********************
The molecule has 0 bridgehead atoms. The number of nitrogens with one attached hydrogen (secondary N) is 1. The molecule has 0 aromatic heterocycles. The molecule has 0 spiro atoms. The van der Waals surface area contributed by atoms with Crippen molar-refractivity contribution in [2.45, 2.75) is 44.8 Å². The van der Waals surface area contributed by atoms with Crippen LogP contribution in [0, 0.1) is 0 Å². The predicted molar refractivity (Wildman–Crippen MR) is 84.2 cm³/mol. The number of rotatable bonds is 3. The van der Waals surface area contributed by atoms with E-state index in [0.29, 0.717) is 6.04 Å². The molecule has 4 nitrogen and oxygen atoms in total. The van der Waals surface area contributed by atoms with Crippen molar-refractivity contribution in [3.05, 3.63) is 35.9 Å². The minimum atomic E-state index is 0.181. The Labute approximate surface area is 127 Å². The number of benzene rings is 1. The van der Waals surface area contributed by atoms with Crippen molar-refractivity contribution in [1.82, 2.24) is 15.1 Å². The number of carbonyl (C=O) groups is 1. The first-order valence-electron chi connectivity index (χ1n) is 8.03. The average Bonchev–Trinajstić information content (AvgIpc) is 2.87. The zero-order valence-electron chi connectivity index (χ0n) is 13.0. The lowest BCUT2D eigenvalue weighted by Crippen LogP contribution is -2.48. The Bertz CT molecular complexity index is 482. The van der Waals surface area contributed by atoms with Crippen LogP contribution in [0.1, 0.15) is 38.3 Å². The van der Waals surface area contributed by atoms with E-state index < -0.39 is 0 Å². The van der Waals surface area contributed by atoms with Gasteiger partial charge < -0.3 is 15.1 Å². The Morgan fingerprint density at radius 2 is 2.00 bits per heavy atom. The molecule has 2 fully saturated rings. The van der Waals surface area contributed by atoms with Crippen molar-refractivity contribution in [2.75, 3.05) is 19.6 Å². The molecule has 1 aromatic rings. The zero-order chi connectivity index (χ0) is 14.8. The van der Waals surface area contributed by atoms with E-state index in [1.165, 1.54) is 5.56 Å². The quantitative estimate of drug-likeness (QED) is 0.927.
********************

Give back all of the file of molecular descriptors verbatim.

The molecule has 0 bridgehead atoms. The number of nitrogens with one attached hydrogen (secondary N) is 1. The molecule has 0 aromatic heterocycles. The molecule has 0 spiro atoms. The van der Waals surface area contributed by atoms with Crippen molar-refractivity contribution in [2.45, 2.75) is 44.8 Å². The van der Waals surface area contributed by atoms with Crippen LogP contribution in [0, 0.1) is 0 Å². The predicted molar refractivity (Wildman–Crippen MR) is 84.2 cm³/mol. The number of rotatable bonds is 3. The van der Waals surface area contributed by atoms with E-state index in [0.29, 0.717) is 6.04 Å². The molecule has 4 nitrogen and oxygen atoms in total. The van der Waals surface area contributed by atoms with Crippen molar-refractivity contribution in [3.05, 3.63) is 35.9 Å². The minimum atomic E-state index is 0.181. The Labute approximate surface area is 127 Å². The number of benzene rings is 1. The van der Waals surface area contributed by atoms with Crippen molar-refractivity contribution in [1.82, 2.24) is 15.1 Å². The number of carbonyl (C=O) groups is 1. The first-order valence-electron chi connectivity index (χ1n) is 8.03. The average Bonchev–Trinajstić information content (AvgIpc) is 2.87. The zero-order valence-electron chi connectivity index (χ0n) is 13.0. The lowest BCUT2D eigenvalue weighted by Crippen LogP contribution is -2.48. The Bertz CT molecular complexity index is 482. The van der Waals surface area contributed by atoms with Crippen LogP contribution in [0.1, 0.15) is 38.3 Å². The van der Waals surface area contributed by atoms with E-state index < -0.39 is 0 Å². The van der Waals surface area contributed by atoms with Gasteiger partial charge < -0.3 is 15.1 Å². The Morgan fingerprint density at radius 2 is 2.00 bits per heavy atom. The molecule has 2 fully saturated rings. The van der Waals surface area contributed by atoms with Crippen molar-refractivity contribution in [2.75, 3.05) is 19.6 Å². The molecule has 1 aromatic rings. The zero-order chi connectivity index (χ0) is 14.8. The van der Waals surface area contributed by atoms with E-state index in [1.165, 1.54) is 5.56 Å². The quantitative estimate of drug-likeness (QED) is 0.927.